No.: 3:08-cv-196.United States District Court, E.D. Tennessee, at Knoxville.
March 11, 2009

THOMAS VARLAN, District Judge

This is a pro se prisoner’s civil rights action which was removed to this Court from the Circuit Court for Morgan County, Tennessee, by defendant United States of America.[1] The complaint concerns allegations of racial discrimination, intimidation, theft of property, obstruction of mail, and denial of equal protection and due process during plaintiff’s confinement in the Morgan County Regional Correctional Facility and other institutions. Specifically, plaintiff alleges the State of Tennessee, its employees and inmates conspired to deprive him of his rights under the Tennessee Constitution because of his correspondence with a Ms. Sunshine Ellison. The matter is before the Court on various motions filed by the parties, including the motion to dismiss filed by the United States.

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Plaintiff’s complaint against the United States concerns the interference with his mail: he alleges that the United States failed to protect his rights. Based upon the complaint, it appears that prison officials intercepted and read plaintiff’s correspondence with Ms. Ellison. Plaintiff filed complaints with the Tennessee Attorney General, prison authorities and the U.S. Postal Service with respect to the problem with his mail. According to plaintiff, the U.S. Postal Service responded to his complaint, but offered no assistance, only information. The United States moves to dismiss the complaint for lack of jurisdiction.

In order to impose liability for monetary damages against the federal government there must be an explicit congressional waiver of sovereign immunity. United States v. Testan, 424 U.S. 392, 399-401 (1976). In addition, although plaintiff has named the United States as a defendant, his complaint is actually against the U.S. Postal Service. For that reason, his claim must be brought under the Federal Tort Claims Act, 28 U.S.C. § 1346(b), 2671 et seq. (FTCA).

Although the United States has waived sovereign immunity for certain common law torts under the FTCA, it has not waived its sovereign immunity as to “[a]ny claim arising out of the loss, miscarriage, or negligent transmission of letters or postal matter.” 28 U.S.C. § 2680(b). To the extent plaintiff seeks to bring suit against the United States or the U.S. Postal Service under the U.S. Constitution, neither the United States nor the U.S. Postal Service has waived sovereign immunity for constitutional torts. See, respectively, F.D.I.C. v. Meyer, 510 U.S. 471, 477-78 (1994); Eure v. United Postal Service, 711 F. Supp. 1365,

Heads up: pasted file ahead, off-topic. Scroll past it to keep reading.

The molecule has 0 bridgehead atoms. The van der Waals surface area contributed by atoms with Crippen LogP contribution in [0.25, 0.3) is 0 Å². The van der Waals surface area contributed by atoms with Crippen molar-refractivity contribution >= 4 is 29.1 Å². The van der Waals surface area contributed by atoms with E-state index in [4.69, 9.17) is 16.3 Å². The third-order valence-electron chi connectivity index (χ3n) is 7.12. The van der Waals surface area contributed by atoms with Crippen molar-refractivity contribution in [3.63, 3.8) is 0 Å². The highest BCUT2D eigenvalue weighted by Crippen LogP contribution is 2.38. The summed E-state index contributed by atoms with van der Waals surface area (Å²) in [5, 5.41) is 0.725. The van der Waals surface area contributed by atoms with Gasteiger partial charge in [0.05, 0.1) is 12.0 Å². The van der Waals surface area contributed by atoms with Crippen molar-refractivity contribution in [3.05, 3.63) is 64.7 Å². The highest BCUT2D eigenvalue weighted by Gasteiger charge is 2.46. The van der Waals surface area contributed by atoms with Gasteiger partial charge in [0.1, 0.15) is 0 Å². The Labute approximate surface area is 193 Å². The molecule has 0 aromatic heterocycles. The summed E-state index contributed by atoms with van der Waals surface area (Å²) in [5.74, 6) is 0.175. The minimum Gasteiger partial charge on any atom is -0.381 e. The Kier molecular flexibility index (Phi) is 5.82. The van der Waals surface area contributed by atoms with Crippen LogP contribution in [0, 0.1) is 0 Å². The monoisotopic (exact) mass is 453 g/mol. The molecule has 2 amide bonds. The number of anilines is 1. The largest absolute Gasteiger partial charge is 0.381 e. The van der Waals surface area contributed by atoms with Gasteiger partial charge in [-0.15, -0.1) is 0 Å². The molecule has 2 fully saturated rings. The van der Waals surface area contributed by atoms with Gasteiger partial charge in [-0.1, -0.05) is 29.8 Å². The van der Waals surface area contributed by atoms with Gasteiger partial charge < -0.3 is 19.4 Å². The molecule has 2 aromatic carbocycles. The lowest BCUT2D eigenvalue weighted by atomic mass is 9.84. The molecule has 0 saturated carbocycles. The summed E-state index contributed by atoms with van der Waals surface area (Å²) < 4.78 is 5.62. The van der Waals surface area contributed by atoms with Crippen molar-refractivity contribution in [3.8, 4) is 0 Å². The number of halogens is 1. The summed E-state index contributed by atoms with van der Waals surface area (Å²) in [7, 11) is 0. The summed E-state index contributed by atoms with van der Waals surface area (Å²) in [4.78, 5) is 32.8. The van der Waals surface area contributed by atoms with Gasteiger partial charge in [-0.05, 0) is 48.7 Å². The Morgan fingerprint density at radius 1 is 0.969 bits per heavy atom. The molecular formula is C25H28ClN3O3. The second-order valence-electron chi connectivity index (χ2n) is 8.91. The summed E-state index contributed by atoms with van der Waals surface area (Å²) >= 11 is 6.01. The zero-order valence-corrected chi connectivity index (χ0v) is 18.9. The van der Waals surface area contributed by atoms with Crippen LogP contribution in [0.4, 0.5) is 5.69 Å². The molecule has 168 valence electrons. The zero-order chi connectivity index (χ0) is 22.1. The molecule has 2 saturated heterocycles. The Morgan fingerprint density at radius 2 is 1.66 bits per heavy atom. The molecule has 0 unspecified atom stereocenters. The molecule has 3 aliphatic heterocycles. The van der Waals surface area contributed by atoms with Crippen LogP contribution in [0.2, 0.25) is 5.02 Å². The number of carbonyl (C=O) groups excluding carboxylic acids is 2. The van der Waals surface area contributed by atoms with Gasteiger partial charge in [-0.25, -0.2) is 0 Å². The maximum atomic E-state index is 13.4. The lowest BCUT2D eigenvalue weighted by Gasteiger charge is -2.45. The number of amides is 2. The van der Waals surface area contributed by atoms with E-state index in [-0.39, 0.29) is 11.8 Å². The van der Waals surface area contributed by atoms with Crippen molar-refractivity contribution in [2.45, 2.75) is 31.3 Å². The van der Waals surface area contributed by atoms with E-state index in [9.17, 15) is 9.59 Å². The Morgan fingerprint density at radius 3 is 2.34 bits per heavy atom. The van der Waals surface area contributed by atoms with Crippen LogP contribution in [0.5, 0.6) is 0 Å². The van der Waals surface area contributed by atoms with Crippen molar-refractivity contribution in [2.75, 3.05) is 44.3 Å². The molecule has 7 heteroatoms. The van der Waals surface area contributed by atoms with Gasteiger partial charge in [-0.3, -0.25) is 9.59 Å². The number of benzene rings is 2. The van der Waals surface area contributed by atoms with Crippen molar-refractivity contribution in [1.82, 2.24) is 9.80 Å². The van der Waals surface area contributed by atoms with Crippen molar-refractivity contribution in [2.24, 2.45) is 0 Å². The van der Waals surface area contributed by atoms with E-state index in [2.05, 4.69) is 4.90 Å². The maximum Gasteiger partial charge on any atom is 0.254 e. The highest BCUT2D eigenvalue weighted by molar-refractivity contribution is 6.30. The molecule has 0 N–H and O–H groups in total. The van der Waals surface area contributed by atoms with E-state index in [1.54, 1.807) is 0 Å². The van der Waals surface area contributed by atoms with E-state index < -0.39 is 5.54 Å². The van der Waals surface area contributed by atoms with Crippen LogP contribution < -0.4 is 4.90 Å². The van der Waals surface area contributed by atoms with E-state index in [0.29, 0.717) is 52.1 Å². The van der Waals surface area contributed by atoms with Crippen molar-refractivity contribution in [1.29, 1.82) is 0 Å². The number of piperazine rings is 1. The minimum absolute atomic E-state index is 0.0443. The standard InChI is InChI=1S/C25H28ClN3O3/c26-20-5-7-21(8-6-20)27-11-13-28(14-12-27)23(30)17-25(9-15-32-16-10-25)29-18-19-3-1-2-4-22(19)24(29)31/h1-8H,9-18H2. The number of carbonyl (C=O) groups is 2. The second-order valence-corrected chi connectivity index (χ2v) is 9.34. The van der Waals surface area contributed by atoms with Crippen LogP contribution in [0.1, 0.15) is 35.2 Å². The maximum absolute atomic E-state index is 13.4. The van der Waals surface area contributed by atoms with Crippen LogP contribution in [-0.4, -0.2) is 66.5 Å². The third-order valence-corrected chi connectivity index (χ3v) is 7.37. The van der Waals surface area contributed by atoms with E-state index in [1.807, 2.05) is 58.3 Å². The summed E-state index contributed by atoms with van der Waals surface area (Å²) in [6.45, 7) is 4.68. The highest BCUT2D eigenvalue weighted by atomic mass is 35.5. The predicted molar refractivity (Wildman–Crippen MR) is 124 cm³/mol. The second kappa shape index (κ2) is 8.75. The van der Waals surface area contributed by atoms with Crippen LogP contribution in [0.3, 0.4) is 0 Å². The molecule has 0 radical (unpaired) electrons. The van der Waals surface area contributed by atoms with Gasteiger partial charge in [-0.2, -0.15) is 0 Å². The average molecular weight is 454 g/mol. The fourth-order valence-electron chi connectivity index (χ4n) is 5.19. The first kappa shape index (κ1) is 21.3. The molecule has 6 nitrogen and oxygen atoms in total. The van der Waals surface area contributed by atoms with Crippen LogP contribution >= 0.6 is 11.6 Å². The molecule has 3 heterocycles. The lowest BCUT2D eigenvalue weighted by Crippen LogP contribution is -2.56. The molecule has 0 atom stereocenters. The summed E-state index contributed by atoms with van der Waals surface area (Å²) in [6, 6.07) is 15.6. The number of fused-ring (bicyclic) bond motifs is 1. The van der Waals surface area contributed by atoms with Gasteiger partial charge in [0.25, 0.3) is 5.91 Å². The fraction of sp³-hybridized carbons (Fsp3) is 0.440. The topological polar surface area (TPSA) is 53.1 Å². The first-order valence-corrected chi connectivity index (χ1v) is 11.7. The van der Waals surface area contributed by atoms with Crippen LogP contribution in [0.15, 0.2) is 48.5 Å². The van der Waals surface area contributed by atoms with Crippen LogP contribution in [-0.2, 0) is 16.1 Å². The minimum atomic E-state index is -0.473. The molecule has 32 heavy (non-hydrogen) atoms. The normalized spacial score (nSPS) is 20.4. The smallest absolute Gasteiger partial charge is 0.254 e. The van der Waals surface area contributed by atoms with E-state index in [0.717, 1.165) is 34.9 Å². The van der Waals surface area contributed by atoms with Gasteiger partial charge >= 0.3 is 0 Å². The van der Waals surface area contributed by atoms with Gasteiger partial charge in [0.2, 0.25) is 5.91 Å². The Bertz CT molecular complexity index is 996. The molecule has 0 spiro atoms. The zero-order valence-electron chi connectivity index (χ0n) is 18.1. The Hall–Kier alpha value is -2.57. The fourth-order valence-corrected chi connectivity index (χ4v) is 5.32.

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1369-70 (S.D. Miss. 1989) (citing Insurance Company of North America v. U.S. Postal Service, 675 F.2d 756, 758 (5th Cir. 1982)).

Furthermore, to the extent plaintiff seeks injunctive relief, there is not a private right of action against the U.S. Postal Service for an alleged failure to provide mail service. See Lemay v. United States Postal Service, 450 F.3d 797, 800 (8th Cir. 2006); Tedesco v. United States Postal Service, 553 F. Supp. 1387, 1388 (W.D. Pa. 1983). Any complaints concerning mail service must be made to the Postal Rate Commission. 39 U.S.C. § 3662.

The motion to dismiss filed by the United States [Doc. 15] will be GRANTED and the United States will be DISMISSED as a defendant. In addition, the Court finds that it is an appropriate exercise of its discretion to decline to exercise jurisdiction over the remaining state law claims in this case. Accordingly, the case will be REMANDED to the Circuit Court for Morgan County, Tennessee. 28 U.S.C. § 1447(c).


[1] It appears from the record that defendant State of Tennessee has never been served with process in this case, and for that reason counsel for the State has not answered the complaint or otherwise filed a notice of appearance. The State of Tennessee did not join in the notice of removal.